First, let's look at the companies forcing their staff back to a 4 day or 5 day in-office experience. It will be interesting to see what percentage of their employees decide their company culture and security is no longer enough to keep them, that a remote-centric culture is what they desire. And then how quickly do they put their toes in the water? I do believe it will happen quicker than most think, maybe as early as the third week of September with intensity picking up as we move to the end of 2021.
Some will hope that their companies will “wake up” and adapt. Others will not wait. What I strongly believe is that a significant amount of talent will be available for the companies that have a remote-centric philosophy and the technology behind it to support it.
For the two different groups I see different paths:
Remote-Centric Workplace Companies
Now is the time to get the Talent Acquisition strategy in place. 1) How many people can the company take on? 2) Identifying which members of the team do not fit the core values of the company (what we call Right People) and replacing them with culture fits that simultaneously upgrades the talent 3) for the companies that are not 1-2 days in the office a subset of talent may exist, the ones who want remote but also yearn interaction and this talent will come from the companies that have gone 100% remote (a far lesser group, but it is still out there) 3) Thinking about the content and strategy for finding the disaffected workforce, it is a marketing problem and the companies that are ahead of the curve will have lots to choose from (what keywords will the disaffected use in their job search, where will they search). The bottom-line, for my remote-centric clients I am strongly recommending getting their Talent Acquisition Strategy together now so it is ready for September and Q4-2021.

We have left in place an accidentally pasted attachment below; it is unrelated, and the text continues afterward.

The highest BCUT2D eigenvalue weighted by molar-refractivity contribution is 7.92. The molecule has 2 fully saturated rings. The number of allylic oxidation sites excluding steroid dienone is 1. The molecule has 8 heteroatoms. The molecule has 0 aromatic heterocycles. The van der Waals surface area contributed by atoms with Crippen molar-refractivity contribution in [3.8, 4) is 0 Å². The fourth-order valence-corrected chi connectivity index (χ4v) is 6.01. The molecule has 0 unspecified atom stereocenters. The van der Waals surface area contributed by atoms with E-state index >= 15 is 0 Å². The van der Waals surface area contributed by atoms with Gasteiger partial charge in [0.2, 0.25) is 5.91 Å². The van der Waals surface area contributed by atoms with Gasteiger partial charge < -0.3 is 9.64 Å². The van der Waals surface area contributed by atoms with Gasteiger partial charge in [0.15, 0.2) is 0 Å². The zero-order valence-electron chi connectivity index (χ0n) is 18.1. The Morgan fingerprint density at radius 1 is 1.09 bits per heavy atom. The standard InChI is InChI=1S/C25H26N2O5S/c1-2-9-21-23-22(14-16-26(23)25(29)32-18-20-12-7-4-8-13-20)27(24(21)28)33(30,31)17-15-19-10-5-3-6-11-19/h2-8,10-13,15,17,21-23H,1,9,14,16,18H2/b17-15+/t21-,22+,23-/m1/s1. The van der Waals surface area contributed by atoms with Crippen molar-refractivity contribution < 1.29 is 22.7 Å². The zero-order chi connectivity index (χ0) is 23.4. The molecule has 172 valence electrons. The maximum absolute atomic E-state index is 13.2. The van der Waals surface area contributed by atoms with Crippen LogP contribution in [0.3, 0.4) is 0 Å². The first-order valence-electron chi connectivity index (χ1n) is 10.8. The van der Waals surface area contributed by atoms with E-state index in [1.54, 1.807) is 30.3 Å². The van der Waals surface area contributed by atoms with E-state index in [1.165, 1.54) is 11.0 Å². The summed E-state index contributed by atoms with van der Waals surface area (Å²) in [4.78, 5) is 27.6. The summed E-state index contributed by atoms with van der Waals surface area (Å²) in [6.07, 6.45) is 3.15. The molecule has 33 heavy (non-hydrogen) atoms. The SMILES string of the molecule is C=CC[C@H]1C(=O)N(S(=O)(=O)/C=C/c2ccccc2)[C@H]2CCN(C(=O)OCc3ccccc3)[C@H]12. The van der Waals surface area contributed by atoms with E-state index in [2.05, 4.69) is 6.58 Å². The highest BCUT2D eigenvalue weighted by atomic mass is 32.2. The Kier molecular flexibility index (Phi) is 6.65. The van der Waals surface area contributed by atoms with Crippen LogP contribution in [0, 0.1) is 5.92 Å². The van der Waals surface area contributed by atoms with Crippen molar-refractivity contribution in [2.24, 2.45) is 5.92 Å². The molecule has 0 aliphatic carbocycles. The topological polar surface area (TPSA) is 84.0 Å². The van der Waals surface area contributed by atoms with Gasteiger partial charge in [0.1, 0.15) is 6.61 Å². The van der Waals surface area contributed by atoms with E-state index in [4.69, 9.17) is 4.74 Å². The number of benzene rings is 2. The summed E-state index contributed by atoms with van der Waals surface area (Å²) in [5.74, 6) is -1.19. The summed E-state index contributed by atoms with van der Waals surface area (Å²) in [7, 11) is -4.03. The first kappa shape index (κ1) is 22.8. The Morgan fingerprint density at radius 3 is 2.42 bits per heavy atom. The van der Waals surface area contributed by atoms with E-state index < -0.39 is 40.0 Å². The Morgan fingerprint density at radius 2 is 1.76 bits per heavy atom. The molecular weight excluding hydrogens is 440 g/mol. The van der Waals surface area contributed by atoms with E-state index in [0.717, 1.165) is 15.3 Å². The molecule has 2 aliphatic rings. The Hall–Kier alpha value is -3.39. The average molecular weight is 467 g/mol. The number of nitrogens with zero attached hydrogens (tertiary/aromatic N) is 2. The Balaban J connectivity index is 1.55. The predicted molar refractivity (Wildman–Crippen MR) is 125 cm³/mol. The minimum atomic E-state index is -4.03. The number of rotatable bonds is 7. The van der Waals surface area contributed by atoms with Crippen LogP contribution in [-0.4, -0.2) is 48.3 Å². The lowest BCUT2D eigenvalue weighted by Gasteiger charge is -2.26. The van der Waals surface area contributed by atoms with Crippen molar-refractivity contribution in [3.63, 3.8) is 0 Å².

Ironically, the opposite of the remote culture happens here but I believe to a lesser extent. Remember, there are still people that like going to the office everyday. And some of these people are in companies that will choose a remote-centric culture. They will seek out office-based companies to fit the culture they desire. Clearly the keywords this talent will use in their searches will be different and, with that, a different marketing strategy to reach those individuals.
While there will be opportunity for the office-centric group, I do see knowledge transfer problems looming for this group. I believe the number of staff that do not align will be significant creating a retention issue and talent shift. Companies may lose A-Player talent at an unaccustomed rate and with it will go knowledge. If they prepare, the blow will be less but it will be impactful. And if my crystal ball is correct they will have a hard time replacing that talent as the inventory of people desiring to be in an office driven culture will be thin. So, for the office-centric companies my advice is to think ahead and have a plan in place.